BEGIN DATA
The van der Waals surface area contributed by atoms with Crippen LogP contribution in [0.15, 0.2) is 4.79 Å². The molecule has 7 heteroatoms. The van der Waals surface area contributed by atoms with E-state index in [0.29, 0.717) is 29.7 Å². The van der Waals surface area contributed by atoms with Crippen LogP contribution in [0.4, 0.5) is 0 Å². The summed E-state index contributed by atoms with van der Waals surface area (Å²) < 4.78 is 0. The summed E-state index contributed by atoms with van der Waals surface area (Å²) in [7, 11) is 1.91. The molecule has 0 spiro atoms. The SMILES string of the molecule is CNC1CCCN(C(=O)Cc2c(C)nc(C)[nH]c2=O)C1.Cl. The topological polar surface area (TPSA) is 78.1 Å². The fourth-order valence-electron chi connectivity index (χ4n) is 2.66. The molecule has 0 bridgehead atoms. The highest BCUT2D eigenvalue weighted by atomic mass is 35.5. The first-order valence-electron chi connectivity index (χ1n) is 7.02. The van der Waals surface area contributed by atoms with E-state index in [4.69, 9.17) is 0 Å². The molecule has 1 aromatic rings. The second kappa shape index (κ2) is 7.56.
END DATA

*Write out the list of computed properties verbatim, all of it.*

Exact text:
The van der Waals surface area contributed by atoms with Crippen LogP contribution in [0.15, 0.2) is 4.79 Å². The molecule has 7 heteroatoms. The van der Waals surface area contributed by atoms with E-state index in [0.29, 0.717) is 29.7 Å². The van der Waals surface area contributed by atoms with Crippen LogP contribution in [0.4, 0.5) is 0 Å². The summed E-state index contributed by atoms with van der Waals surface area (Å²) < 4.78 is 0. The summed E-state index contributed by atoms with van der Waals surface area (Å²) in [7, 11) is 1.91. The molecule has 0 spiro atoms. The SMILES string of the molecule is CNC1CCCN(C(=O)Cc2c(C)nc(C)[nH]c2=O)C1.Cl. The topological polar surface area (TPSA) is 78.1 Å². The fourth-order valence-electron chi connectivity index (χ4n) is 2.66. The molecule has 0 bridgehead atoms. The highest BCUT2D eigenvalue weighted by atomic mass is 35.5. The first-order valence-electron chi connectivity index (χ1n) is 7.02. The van der Waals surface area contributed by atoms with E-state index in [4.69, 9.17) is 0 Å². The molecule has 1 aromatic rings. The second kappa shape index (κ2) is 7.56.